“Today, we saw New Yorkers in a difficult situation and emergency helping each other,” MTA Chief Janno Lieber said at the press conference, comparing the moment to 9/11. “That’s who New Yorkers are… everyday they’re showing people in the subway, which is our public space, that New Yorkers of all varieties can come together in small spaces and get alone and create something bigger. That’s what we remember in these emergencies, as well as the tragedy.”

“Our community is shaken by this senseless act of violence,” NYC City Councilwoman Alexa Avilés, who represents Sunset Park, said in a tweet. “The investigation is still active at this time. My thoughts and prayers are with all 16 of those injured. At this time we know that 10 are being treated for gunshot wounds and 5 are in critical, but stable condition.”

NYPD is asking for the public’s help with information. If you have any information you can confidentiality call Crimestoppers at 800-577-TIPS.

Murals honor Notorious B.I.G.’s ‘life after death’

Jumaane Williams speaks at the dedication ceremony for the Biggie Smalls mural (Credit: Public Advocate’s office).

By Daniel Offner

[email protected]

 

The memory of Brooklyn’s own Christopher “Notorious B.I.G.” Wallace remains very much alive in Bed-Stuy.

Wallace, a.k.a. Biggie Smalls, was gunned down at the age of 24 by an unknown assailant on March 9, 1997, following a performance in Los Angeles, Calif. celebrating the upcoming release of his second and final album, “Life After Death.” His murder still remains unsolved.

Shortly after his death, the Brooklyn community came out in record numbers to honor the career of one of the greatest names in hip-hop, with a funeral procession on March 18, 1997. Thousands showed up as more than a dozen stretch limousines made the trip through downtown Brooklyn towards his childhood home, at the corner of Fulton Street and St. James Place.

To commemorate the 25th anniversary of this tragic event, New York City Public Advocate Jumaane Williams and Brooklyn Borough President Antonio Reynoso held a press conference on March 9, to unveil two new murals located at 981 Fulton Street, paying homage to the hip-hop icon.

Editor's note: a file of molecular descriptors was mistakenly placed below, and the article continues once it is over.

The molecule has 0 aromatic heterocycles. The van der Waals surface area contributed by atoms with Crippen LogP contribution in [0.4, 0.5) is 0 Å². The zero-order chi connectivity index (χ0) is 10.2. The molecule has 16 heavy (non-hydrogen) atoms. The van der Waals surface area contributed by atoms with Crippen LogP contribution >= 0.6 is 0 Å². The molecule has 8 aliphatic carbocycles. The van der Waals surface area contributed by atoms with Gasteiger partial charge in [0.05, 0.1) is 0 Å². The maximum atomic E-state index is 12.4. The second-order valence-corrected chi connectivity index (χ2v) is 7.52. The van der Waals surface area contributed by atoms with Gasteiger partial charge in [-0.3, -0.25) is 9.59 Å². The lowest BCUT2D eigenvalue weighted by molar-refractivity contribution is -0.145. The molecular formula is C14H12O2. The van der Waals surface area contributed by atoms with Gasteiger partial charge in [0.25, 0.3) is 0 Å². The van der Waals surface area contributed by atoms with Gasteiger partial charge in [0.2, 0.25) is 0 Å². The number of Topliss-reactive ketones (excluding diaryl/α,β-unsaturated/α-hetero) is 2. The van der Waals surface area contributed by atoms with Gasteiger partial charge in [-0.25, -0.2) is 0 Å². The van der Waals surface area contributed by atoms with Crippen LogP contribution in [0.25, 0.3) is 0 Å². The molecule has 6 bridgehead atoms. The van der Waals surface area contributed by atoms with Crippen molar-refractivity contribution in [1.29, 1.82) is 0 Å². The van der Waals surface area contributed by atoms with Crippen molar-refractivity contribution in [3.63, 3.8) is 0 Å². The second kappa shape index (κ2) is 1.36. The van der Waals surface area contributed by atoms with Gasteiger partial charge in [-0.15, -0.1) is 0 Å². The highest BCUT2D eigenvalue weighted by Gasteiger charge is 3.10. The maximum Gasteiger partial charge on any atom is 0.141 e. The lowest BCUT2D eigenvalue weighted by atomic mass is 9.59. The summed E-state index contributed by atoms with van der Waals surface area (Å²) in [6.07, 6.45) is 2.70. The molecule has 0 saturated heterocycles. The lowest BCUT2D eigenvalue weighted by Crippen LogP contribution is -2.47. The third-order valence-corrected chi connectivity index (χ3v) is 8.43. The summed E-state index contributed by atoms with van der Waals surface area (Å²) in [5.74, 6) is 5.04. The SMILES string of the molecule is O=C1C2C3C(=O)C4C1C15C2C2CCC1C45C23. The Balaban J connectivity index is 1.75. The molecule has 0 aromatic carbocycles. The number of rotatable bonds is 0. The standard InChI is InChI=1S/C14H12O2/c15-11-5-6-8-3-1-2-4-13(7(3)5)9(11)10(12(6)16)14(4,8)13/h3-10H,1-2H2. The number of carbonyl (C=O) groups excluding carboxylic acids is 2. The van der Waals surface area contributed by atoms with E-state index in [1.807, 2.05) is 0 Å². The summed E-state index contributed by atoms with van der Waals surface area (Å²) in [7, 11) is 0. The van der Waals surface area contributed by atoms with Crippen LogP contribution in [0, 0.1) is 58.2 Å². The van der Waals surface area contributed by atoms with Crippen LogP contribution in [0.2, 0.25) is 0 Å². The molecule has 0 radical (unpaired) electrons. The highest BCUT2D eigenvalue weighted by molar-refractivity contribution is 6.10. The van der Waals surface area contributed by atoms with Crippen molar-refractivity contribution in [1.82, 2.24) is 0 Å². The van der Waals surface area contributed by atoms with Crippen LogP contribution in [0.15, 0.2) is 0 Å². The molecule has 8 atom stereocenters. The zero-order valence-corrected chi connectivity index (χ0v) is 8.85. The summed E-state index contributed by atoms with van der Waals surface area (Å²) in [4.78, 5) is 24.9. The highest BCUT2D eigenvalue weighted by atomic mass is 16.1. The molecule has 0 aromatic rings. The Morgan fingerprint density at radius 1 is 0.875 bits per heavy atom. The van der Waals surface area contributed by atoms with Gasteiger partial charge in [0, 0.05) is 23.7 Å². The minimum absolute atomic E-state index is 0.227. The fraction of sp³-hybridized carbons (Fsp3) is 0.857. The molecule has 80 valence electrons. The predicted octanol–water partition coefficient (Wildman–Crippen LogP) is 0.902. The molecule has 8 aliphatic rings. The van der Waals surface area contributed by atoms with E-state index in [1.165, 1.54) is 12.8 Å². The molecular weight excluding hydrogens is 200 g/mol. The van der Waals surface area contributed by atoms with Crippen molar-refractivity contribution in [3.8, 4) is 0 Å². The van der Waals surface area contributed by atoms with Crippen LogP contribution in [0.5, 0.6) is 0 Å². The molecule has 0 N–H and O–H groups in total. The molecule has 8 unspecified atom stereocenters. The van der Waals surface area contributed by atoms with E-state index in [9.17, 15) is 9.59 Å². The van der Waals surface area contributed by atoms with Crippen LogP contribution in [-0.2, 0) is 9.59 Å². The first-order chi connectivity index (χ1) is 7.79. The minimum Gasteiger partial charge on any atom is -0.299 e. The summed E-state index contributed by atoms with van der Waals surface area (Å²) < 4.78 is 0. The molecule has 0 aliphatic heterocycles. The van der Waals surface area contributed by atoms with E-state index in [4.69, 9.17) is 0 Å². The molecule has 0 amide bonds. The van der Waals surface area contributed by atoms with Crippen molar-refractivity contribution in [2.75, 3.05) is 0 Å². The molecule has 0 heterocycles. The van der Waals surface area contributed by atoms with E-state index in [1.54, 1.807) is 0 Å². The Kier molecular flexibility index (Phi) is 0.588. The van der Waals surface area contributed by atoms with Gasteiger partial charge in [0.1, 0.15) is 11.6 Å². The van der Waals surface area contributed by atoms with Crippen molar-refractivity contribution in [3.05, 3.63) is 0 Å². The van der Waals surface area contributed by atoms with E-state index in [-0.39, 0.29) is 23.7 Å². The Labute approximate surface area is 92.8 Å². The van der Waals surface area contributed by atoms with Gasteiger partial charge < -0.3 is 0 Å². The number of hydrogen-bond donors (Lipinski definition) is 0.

During the unveiling, Williams also highlighted the need for prevention against gun violence in the city.

“Biggie lost his life to gun violence,” Williams said on Twitter. “A quarter century later, we still continue the fight to end that epidemic.” According to data provided by the NYPD, the crime rate in New York has risen by 58.7 percent in February compared to the same time last year.

BP Antonio Reynoso and Public Advocate Jumaane Williams pose with muralists.

The artwork consists of two murals, one depicting Wallace as a child, and the other presenting a colorful depiction of Biggie dressed in his signature coogie sweater. The murals were painted by street artists Eli Salome-Diaz, Carlo Niece, and Benny Guerra, in less than a week in order to have them done in time for the unveiling.

Leroy McCarthy, who led the petition to officially co-name the intersection of Fulton and St. James in honor of Biggie, was also in attendance for the unveiling along with Lil Cease, a former member of the group, Junior M.A.F.I.A.

The new murals are just some of many works of art decorating the storefronts surrounding the corner where The Notorious B.I.G. once resided. Located on the corner is a profile of Biggie Smalls painted by Vincent Ballentine in 1999. There are numerous other works that can be seen along the block, including an enormous mural dubbed “Commandate Biggie,” located at the intersection with Lafayette Ave.

Gonzalez runs for new Senate district

By Matthew Fischetti

[email protected]